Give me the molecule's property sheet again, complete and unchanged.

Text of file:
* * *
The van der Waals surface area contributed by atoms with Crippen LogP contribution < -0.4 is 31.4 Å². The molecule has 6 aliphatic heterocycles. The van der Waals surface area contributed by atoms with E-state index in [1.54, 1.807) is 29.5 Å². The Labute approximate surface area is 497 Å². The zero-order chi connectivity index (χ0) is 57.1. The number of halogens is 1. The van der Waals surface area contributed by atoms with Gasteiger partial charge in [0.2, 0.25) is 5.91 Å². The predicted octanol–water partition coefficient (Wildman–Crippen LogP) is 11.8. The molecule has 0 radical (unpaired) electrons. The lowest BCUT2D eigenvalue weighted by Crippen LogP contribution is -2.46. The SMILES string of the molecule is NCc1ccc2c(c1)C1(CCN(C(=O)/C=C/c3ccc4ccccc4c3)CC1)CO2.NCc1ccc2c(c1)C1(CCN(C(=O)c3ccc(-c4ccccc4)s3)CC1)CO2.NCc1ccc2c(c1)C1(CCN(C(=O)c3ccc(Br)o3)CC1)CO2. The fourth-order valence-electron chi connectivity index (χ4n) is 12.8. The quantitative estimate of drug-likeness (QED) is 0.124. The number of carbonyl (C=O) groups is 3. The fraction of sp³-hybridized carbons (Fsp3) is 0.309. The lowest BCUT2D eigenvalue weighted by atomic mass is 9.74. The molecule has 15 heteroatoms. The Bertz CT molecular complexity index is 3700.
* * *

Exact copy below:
The van der Waals surface area contributed by atoms with Crippen LogP contribution < -0.4 is 31.4 Å². The molecule has 6 aliphatic heterocycles. The van der Waals surface area contributed by atoms with E-state index in [1.54, 1.807) is 29.5 Å². The Labute approximate surface area is 497 Å². The zero-order chi connectivity index (χ0) is 57.1. The number of halogens is 1. The van der Waals surface area contributed by atoms with Gasteiger partial charge in [0.2, 0.25) is 5.91 Å². The predicted octanol–water partition coefficient (Wildman–Crippen LogP) is 11.8. The molecule has 0 radical (unpaired) electrons. The lowest BCUT2D eigenvalue weighted by Crippen LogP contribution is -2.46. The SMILES string of the molecule is NCc1ccc2c(c1)C1(CCN(C(=O)/C=C/c3ccc4ccccc4c3)CC1)CO2.NCc1ccc2c(c1)C1(CCN(C(=O)c3ccc(-c4ccccc4)s3)CC1)CO2.NCc1ccc2c(c1)C1(CCN(C(=O)c3ccc(Br)o3)CC1)CO2. The fourth-order valence-electron chi connectivity index (χ4n) is 12.8. The quantitative estimate of drug-likeness (QED) is 0.124. The number of carbonyl (C=O) groups is 3. The fraction of sp³-hybridized carbons (Fsp3) is 0.309. The lowest BCUT2D eigenvalue weighted by atomic mass is 9.74. The molecule has 15 heteroatoms. The Bertz CT molecular complexity index is 3700.